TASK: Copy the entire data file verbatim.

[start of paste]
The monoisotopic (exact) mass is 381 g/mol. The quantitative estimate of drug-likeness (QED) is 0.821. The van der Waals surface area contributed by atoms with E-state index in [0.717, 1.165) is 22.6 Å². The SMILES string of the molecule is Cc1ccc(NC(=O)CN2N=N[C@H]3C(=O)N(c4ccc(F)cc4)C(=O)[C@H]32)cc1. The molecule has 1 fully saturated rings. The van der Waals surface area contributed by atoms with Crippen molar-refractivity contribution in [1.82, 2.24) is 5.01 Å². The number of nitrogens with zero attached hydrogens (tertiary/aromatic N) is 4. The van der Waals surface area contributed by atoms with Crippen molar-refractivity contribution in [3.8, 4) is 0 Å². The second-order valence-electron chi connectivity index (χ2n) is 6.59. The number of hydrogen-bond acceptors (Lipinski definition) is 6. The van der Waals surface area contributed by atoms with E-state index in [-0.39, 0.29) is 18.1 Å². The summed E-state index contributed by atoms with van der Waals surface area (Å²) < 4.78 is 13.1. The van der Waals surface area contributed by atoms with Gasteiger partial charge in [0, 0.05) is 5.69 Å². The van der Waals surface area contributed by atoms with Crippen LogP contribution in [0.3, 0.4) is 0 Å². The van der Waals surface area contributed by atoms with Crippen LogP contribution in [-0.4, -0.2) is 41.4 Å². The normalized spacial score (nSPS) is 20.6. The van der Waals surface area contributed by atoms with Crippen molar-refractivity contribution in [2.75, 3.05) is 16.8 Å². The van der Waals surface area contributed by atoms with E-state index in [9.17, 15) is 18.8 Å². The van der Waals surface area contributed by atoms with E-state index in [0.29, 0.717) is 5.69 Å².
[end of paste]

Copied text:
The monoisotopic (exact) mass is 381 g/mol. The quantitative estimate of drug-likeness (QED) is 0.821. The van der Waals surface area contributed by atoms with E-state index in [0.717, 1.165) is 22.6 Å². The SMILES string of the molecule is Cc1ccc(NC(=O)CN2N=N[C@H]3C(=O)N(c4ccc(F)cc4)C(=O)[C@H]32)cc1. The molecule has 1 fully saturated rings. The van der Waals surface area contributed by atoms with Crippen molar-refractivity contribution in [1.82, 2.24) is 5.01 Å². The number of nitrogens with zero attached hydrogens (tertiary/aromatic N) is 4. The van der Waals surface area contributed by atoms with Crippen molar-refractivity contribution in [3.8, 4) is 0 Å². The second-order valence-electron chi connectivity index (χ2n) is 6.59. The number of hydrogen-bond acceptors (Lipinski definition) is 6. The van der Waals surface area contributed by atoms with E-state index in [-0.39, 0.29) is 18.1 Å². The summed E-state index contributed by atoms with van der Waals surface area (Å²) < 4.78 is 13.1. The van der Waals surface area contributed by atoms with Gasteiger partial charge in [0, 0.05) is 5.69 Å². The van der Waals surface area contributed by atoms with Crippen LogP contribution in [0.3, 0.4) is 0 Å². The van der Waals surface area contributed by atoms with Crippen LogP contribution in [-0.4, -0.2) is 41.4 Å². The normalized spacial score (nSPS) is 20.6. The van der Waals surface area contributed by atoms with Crippen molar-refractivity contribution in [2.75, 3.05) is 16.8 Å². The van der Waals surface area contributed by atoms with E-state index in [9.17, 15) is 18.8 Å². The van der Waals surface area contributed by atoms with E-state index in [0.29, 0.717) is 5.69 Å².